Jackson Pratt vs. Penrose Drain

Jena is a firm believer that experience is the best teacher. That is the reason why she never takes clinical duties lightly. Yes, she listens attentively in class and studies every night, but for her, nothing else could help her remember and understand nursing concepts than experiencing applying it in the real case scenario.

Today, they are assigned at the surgical ward. Though a bit anxious, she is eager to learn about different surgical cases available the ward. Together with their Clinical Instructor, she and her classmates make their rounds, identifying patients and assessing them thereafter.

They reach the same bed and while she was glancing at other patients, their CI tells something about penrose and Jackson pratt drains. Wait, what? She looks at the patient who is covered in bandages, has a tube like rubber sticking out from one part of the abdomen and a bulb in the other.

“Which is which? Which is the Jackson pratt drain and which one is the penrose drain? And what exactly are they for?” she thinks to herself as she reminds herself to ask their CI later on, after the rounds.


Penrose drain

Compartment_syndrome_in_the_hand_Intraoperative_image_of_the_dorsal_region_of_the_right_handThe purpose of a drain is to let blood, pus, or other fluids escape from a wound while it heals, without letting bacteria get in. In this case, blood or pus will flow through a tubular drain or round a solid one. The penrose drain, which is the most commonly used drain, is a soft rubber tube placed in a wound area, to prevent the build-up of fluid.

In other words, the Penrose drain acts like a straw to pull or drain blood and other fluids from your surgical site and release them outside of your body onto a dressing, to prevent fluids from collecting under your incision.

It is made of flexible, soft rubber and causes little tissue reaction and acts by drawing any pus of fluid along its surfaces through the incision or through a stab wound adjacent to the main incision.

It has a large safety-pin outside the wound to prevent it from slipping into the wound and to maintain its position. In order to facilitate drainage and healing of tissues from the inside to the outside, the tube is often pulled out and shortened 1-2 inches each day until it falls out.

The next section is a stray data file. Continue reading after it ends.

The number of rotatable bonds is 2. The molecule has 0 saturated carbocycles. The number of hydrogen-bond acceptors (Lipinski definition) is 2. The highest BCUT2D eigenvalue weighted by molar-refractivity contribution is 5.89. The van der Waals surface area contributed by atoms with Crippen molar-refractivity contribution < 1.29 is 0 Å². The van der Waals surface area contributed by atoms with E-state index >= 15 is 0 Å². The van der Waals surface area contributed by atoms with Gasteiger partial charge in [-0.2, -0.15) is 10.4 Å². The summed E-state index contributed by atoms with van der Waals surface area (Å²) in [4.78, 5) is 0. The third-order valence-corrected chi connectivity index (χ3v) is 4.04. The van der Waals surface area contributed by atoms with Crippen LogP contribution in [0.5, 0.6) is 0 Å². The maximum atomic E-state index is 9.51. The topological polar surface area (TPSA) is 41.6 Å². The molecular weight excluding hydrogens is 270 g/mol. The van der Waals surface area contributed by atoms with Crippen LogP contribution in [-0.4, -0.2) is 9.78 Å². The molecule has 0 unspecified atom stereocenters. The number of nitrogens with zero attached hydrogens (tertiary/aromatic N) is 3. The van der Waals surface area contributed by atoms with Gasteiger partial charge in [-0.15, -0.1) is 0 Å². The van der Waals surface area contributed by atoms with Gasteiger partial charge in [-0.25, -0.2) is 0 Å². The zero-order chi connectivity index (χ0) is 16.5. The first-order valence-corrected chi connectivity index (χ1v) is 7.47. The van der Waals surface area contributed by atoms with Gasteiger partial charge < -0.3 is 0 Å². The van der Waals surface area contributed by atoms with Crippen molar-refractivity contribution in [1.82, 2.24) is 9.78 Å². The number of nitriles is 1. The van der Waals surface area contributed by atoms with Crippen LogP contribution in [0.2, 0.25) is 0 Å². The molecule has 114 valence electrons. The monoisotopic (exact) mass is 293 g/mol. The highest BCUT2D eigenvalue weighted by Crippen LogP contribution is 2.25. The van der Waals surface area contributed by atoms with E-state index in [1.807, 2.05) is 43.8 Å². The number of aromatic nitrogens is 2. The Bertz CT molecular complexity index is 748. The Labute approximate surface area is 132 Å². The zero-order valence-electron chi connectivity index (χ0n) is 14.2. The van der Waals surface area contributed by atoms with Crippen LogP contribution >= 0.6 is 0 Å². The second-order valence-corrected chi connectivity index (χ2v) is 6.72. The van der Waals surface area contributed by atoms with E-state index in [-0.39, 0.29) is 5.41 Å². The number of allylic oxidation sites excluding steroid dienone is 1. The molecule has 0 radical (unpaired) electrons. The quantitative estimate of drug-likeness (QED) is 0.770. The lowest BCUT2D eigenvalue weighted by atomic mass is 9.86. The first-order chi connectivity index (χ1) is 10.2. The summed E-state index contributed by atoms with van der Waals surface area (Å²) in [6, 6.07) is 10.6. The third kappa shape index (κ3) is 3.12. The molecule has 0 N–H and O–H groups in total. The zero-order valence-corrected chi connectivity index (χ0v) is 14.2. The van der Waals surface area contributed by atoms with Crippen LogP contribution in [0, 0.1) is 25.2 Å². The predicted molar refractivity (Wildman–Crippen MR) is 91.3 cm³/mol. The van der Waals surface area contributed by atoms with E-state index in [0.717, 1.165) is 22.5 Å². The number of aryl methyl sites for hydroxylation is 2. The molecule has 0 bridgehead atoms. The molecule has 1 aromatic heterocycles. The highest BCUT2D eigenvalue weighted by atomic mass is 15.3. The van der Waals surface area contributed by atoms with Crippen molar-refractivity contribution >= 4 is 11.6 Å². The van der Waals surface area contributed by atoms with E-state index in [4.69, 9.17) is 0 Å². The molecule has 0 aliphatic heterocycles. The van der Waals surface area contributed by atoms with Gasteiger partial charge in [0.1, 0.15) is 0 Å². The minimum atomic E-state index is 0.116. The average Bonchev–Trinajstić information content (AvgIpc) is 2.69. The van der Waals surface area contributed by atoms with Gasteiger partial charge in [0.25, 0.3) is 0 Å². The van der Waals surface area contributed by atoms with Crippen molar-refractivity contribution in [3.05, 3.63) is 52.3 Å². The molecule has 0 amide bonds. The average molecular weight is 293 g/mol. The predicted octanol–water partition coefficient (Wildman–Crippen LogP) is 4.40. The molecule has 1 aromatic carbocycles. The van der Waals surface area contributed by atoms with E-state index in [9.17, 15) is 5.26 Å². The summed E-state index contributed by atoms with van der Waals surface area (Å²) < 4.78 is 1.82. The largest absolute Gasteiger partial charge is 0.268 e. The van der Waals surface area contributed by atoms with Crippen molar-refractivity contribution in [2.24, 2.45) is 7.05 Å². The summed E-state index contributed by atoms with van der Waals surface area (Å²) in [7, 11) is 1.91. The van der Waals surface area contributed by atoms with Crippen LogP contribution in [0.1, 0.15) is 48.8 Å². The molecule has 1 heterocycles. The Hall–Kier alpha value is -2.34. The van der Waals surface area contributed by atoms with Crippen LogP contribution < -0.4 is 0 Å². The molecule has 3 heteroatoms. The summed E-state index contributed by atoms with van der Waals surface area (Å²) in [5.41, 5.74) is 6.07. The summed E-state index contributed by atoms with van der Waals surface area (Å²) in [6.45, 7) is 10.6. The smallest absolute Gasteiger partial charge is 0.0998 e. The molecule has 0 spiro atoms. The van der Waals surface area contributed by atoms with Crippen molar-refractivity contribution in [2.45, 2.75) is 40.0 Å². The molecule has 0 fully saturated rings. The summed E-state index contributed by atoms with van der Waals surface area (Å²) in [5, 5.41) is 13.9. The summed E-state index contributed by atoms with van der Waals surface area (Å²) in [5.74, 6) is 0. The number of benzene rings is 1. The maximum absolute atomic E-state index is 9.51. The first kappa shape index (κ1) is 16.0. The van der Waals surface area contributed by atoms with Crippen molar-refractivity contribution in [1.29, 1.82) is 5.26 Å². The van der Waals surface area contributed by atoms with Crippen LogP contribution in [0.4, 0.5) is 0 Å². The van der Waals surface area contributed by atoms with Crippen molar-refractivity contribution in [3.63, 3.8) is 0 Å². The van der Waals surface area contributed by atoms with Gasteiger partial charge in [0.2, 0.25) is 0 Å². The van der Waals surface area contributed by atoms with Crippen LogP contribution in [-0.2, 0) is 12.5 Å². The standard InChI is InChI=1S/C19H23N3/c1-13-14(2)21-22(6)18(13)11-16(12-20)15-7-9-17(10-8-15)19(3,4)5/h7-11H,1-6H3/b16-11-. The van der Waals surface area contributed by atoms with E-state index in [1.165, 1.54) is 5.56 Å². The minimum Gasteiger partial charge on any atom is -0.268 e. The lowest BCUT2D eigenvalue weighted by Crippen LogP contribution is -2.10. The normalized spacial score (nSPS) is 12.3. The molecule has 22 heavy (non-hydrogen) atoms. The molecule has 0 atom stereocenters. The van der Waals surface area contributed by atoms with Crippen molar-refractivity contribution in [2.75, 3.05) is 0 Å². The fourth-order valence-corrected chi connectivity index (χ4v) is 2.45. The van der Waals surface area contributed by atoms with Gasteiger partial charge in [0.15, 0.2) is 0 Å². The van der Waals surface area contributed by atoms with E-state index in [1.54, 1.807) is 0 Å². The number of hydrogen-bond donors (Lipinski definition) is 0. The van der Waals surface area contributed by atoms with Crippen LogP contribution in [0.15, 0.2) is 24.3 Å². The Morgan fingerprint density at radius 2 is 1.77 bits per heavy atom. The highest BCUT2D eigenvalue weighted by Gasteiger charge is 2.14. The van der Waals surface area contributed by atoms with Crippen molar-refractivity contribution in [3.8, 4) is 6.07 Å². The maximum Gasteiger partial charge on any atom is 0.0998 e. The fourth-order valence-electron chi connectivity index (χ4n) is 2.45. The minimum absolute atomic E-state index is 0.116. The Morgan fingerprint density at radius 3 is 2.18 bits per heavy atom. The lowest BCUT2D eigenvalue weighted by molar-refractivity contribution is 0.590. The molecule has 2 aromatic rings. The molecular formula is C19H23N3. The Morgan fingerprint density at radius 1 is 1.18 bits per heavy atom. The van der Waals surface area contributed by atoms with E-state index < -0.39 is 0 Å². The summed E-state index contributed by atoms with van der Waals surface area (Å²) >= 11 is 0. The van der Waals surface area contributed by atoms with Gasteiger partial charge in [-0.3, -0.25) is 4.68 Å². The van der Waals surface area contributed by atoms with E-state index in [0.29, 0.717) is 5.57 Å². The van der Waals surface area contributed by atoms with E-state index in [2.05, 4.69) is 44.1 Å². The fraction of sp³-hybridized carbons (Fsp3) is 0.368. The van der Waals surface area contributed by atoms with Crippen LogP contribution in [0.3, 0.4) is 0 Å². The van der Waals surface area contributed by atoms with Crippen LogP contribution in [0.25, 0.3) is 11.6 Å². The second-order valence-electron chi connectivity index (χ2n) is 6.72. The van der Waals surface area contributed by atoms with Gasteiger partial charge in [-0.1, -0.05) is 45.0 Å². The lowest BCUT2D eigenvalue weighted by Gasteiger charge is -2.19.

Some things to remember when using penrose drain, are that the safety-pin should be placed in its new position prior to cutting the drain, and after which, advance the drain with dressing forceps or hemostat. You may use surgical scissors to cut excess drain. The drainage amount and color appearing in collection apparatus should also be noted.


Jackson-Pratt drain

jackson prattThe Jackson-Pratt drain on the other hand, consists of a flexible plastic bulb that connects to an internal plastic drainage tube. This device is used to pull excess fluid from the body by constant suction. Removing the plug and squeezing the bulb removes air. You can do this by folding the drain in half while it is uncapped, then while folded, recapping the drain.

The purpose of a drain is to prevent fluid build-up in a closed space, which may cause either disruption of the wound and the healing process or become an infected abscess. Both scenarios may possibly require a formal drainage or a repair procedure. This drain is also used to evacuate an internal abscess before surgery when an infection already exists. If the drainage tubing become clogged or otherwise clotted off, the benefits are not realized from drainage.

Some things to remember when using Jackson-pratt drains is to empty the bulb at least twice a dayand record the amount of fluid collected in the bulb.



Liane Clores, RN MAN

Currently an Intensive Care Unit nurse, pursuing a degree in Master of Arts in Nursing Major in Nursing Service Administration. Has been a contributor of Student Nurses Quarterly, Vox Populi, The Hillside Echo and the Voice of Nightingale publications. Other experience include: Medical-Surgical, Pediatric, Obstetric, Emergency and Recovery Room Nursing.

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